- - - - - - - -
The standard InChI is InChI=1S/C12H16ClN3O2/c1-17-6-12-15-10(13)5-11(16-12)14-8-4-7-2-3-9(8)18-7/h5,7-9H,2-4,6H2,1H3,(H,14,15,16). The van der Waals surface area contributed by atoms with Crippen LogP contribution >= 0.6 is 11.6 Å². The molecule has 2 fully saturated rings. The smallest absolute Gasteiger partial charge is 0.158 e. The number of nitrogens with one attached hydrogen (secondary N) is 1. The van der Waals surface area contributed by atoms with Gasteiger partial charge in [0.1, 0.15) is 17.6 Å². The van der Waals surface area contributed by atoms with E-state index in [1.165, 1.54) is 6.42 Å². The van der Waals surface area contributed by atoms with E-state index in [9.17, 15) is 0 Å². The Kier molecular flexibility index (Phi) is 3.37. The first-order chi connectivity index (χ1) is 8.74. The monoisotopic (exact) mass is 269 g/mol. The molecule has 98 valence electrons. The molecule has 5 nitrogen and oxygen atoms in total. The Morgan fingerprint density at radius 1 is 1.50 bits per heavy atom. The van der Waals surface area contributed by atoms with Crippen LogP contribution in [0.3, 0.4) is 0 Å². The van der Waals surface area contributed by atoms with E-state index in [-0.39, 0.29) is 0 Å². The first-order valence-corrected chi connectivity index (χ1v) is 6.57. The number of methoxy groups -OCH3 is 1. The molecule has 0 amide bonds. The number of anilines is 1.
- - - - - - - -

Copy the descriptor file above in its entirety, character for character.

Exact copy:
The standard InChI is InChI=1S/C12H16ClN3O2/c1-17-6-12-15-10(13)5-11(16-12)14-8-4-7-2-3-9(8)18-7/h5,7-9H,2-4,6H2,1H3,(H,14,15,16). The van der Waals surface area contributed by atoms with Crippen LogP contribution >= 0.6 is 11.6 Å². The molecule has 2 fully saturated rings. The smallest absolute Gasteiger partial charge is 0.158 e. The number of nitrogens with one attached hydrogen (secondary N) is 1. The van der Waals surface area contributed by atoms with Gasteiger partial charge in [0.1, 0.15) is 17.6 Å². The van der Waals surface area contributed by atoms with E-state index in [1.165, 1.54) is 6.42 Å². The van der Waals surface area contributed by atoms with E-state index in [9.17, 15) is 0 Å². The Kier molecular flexibility index (Phi) is 3.37. The first-order chi connectivity index (χ1) is 8.74. The monoisotopic (exact) mass is 269 g/mol. The molecule has 98 valence electrons. The molecule has 5 nitrogen and oxygen atoms in total. The Morgan fingerprint density at radius 1 is 1.50 bits per heavy atom. The van der Waals surface area contributed by atoms with Crippen LogP contribution in [0.3, 0.4) is 0 Å². The van der Waals surface area contributed by atoms with E-state index in [-0.39, 0.29) is 0 Å². The first-order valence-corrected chi connectivity index (χ1v) is 6.57. The number of methoxy groups -OCH3 is 1. The molecule has 0 amide bonds. The number of anilines is 1.